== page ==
Public school ‘staffing disaster’: Budget cut of R716m has dire implications

Mfuleni High School using a school hall as a class because of overcrowding back in January. Picture: Ayanda Ndamane / Independent Newspapers

Mfuleni High School using a school hall as a class because of overcrowding back in January. Picture: Ayanda Ndamane / Independent Newspapers

Published Apr 5, 2024


Cape Town - A public school “staffing disaster” is on the horizon, the SA Democratic Teachers Union (Sadtu) has warned, as cost-cutting measures come into effect in the Western Cape, leading to the end of substitute teachers.

Following a R716.4 million cut in its budget from the National Treasury, the Western Cape Education Department (WCED) has been forced to implement stringent cost-containment measures.

Among these, the WCED would have to stop the provision of substitute teachers, except to cover teachers on maternity leave; stop the provision of post-level 1 contract teachers acting in vacant school management posts, excluding vacant principal posts; and that any vacant post-level 1 and public service posts must be advertised in a vacancy bulletin, and cannot be filled with a contract appointment.

Spokesperson Bronagh Hammond said the WCED faced a R870m deficit in the 2024/25 financial year.

“We have consulted widely on the above with school governing body associations, principals’ associations, teachers’ unions and schools. We agreed to delay the implementation by one term, to ensure our schools were ready to manage this process,” she said, adding that around 3 100 contract posts were converted to permanent posts between January 1 and March 31.

A principal at a school in the southern suburbs, who asked to remain anonymous, said they had lost one contract teacher. The principal said the only solution was to appoint a school governing body teacher, for which the school had to pay.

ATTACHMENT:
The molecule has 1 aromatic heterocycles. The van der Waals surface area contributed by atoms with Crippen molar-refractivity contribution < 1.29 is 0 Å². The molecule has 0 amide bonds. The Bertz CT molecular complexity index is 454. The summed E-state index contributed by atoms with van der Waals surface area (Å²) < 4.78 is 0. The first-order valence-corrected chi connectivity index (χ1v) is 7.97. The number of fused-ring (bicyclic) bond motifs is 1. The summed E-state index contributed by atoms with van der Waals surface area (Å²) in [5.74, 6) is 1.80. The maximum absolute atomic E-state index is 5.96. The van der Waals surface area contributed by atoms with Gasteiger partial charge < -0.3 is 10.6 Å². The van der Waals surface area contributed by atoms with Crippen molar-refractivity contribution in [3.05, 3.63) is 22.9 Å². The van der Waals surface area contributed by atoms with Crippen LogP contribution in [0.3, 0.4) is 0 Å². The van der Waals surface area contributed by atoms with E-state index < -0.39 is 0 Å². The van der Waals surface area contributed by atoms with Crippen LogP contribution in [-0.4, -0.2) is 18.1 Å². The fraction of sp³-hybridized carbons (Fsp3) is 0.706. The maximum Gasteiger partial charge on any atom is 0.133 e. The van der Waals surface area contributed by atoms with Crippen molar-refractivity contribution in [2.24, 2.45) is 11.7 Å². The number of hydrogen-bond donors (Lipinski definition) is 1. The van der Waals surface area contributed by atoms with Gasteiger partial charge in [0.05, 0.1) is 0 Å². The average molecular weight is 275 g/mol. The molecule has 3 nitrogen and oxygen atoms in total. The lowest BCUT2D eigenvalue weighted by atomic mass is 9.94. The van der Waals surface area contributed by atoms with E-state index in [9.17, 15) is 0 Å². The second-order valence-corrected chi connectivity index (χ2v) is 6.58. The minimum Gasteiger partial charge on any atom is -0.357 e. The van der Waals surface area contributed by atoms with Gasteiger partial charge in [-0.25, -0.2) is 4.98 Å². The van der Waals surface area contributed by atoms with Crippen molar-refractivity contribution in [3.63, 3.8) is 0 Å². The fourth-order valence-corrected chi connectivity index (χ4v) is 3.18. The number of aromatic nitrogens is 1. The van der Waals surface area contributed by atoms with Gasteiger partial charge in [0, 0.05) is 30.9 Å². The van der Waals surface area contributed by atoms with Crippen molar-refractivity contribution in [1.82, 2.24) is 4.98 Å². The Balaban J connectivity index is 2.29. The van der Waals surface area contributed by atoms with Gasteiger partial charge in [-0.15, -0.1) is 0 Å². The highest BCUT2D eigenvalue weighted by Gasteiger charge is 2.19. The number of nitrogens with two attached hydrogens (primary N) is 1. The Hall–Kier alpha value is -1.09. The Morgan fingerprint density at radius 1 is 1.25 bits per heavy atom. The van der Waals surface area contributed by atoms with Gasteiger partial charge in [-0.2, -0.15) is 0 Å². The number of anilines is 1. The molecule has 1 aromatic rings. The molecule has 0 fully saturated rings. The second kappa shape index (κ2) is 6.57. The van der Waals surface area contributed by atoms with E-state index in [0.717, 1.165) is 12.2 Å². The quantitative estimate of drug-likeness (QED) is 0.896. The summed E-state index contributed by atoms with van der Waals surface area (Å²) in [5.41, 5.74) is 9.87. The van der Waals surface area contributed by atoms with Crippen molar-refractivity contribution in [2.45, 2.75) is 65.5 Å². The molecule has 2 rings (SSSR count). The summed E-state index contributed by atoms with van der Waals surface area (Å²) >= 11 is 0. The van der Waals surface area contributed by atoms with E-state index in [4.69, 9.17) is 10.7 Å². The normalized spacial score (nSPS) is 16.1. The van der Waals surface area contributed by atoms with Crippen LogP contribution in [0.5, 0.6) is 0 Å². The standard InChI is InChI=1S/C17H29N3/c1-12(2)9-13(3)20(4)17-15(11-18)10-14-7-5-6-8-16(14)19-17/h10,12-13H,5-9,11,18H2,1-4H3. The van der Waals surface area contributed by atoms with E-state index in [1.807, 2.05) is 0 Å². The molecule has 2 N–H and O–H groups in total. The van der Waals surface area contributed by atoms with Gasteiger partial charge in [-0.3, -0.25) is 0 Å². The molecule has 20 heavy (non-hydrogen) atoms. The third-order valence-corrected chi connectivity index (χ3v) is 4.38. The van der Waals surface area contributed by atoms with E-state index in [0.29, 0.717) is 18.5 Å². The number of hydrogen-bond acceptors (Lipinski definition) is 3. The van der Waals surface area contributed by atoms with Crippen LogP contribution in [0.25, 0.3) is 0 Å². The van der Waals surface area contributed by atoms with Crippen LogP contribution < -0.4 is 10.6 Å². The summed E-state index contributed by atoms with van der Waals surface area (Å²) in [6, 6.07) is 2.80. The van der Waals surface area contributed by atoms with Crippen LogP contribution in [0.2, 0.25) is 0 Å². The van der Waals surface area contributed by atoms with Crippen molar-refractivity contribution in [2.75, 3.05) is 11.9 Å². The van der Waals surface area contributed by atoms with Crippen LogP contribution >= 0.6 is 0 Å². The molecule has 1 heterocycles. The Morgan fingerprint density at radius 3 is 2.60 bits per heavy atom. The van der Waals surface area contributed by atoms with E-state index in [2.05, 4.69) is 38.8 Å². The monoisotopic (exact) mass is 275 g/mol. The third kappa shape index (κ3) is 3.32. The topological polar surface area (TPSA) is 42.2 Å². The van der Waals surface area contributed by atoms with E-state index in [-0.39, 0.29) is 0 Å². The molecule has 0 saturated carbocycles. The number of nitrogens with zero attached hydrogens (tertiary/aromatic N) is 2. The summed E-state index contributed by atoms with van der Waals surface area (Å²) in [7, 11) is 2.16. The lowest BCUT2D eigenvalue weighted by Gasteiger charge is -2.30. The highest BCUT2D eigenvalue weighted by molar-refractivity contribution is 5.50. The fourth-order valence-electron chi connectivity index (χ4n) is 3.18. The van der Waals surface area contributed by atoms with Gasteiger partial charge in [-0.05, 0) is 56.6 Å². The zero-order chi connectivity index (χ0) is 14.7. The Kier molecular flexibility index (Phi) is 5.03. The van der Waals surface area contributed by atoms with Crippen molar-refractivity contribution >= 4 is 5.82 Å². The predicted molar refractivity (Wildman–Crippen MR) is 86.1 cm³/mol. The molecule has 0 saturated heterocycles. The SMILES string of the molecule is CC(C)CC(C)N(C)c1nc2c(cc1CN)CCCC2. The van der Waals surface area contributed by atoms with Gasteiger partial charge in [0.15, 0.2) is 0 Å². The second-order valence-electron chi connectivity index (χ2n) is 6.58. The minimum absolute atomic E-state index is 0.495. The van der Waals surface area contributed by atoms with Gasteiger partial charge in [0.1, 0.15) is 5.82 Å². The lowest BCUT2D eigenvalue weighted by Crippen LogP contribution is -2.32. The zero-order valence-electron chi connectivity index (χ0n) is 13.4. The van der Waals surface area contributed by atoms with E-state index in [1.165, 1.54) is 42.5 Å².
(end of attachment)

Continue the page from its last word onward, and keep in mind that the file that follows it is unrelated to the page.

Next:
“We cannot afford that solution. We’ll have to split that class and send the pupils to other classes in the grade.

“There will probably be around 60 pupils in the class. This will obviously compromise the quality of education the school is able to offer. It will be a nightmare,” said the principal.

A contract teacher, whose contract was terminated, said: “I am worried about my pupils who will no longer have an educator to ensure that they receive quality education.”

A principal at a school in a township, who asked to remain anonymous, said his school did not lose a teacher, but he had concerns.

“I’m worried that one of the key educators is going to take a leave and (won’t) be substituted. This is going to be a blow to the school,” he said.

The provincial executive officer of the Governing Body Foundation, Malcolm Venter, said lesser-resourced schools would have to make do with their current staff, which meant bigger class sizes.

Sadtu Western Cape chairperson Vusumzi Zweni said the province was in for a “staffing disaster” for poor working-class schools, while the gap between learners attending affluent schools and those from poor workingclass backgrounds widened.

“Schools will not be able to employ contract teachers to substitute educators who are on sick leave for longer than 15 days. Classrooms will be left without teachers when educators vacate their positions through natural attrition, or promotion as schools must wait for the vacancy to be advertised and follow the recruitment process.”

Education activist Hendrick Makaneta urged the WCED to find other ways to absorb the budget deficit.

Hammond said they were working with schools to mitigate the risk by supporting them to finalise their conversion processes; more regularly advertising vacancy lists; supporting them to speed up recruitment and selection processes and expediting appointments where schools have finalised these processes; and extending the contracts of teachers appointed in vacant substantive posts until December 31 2024.

[email protected]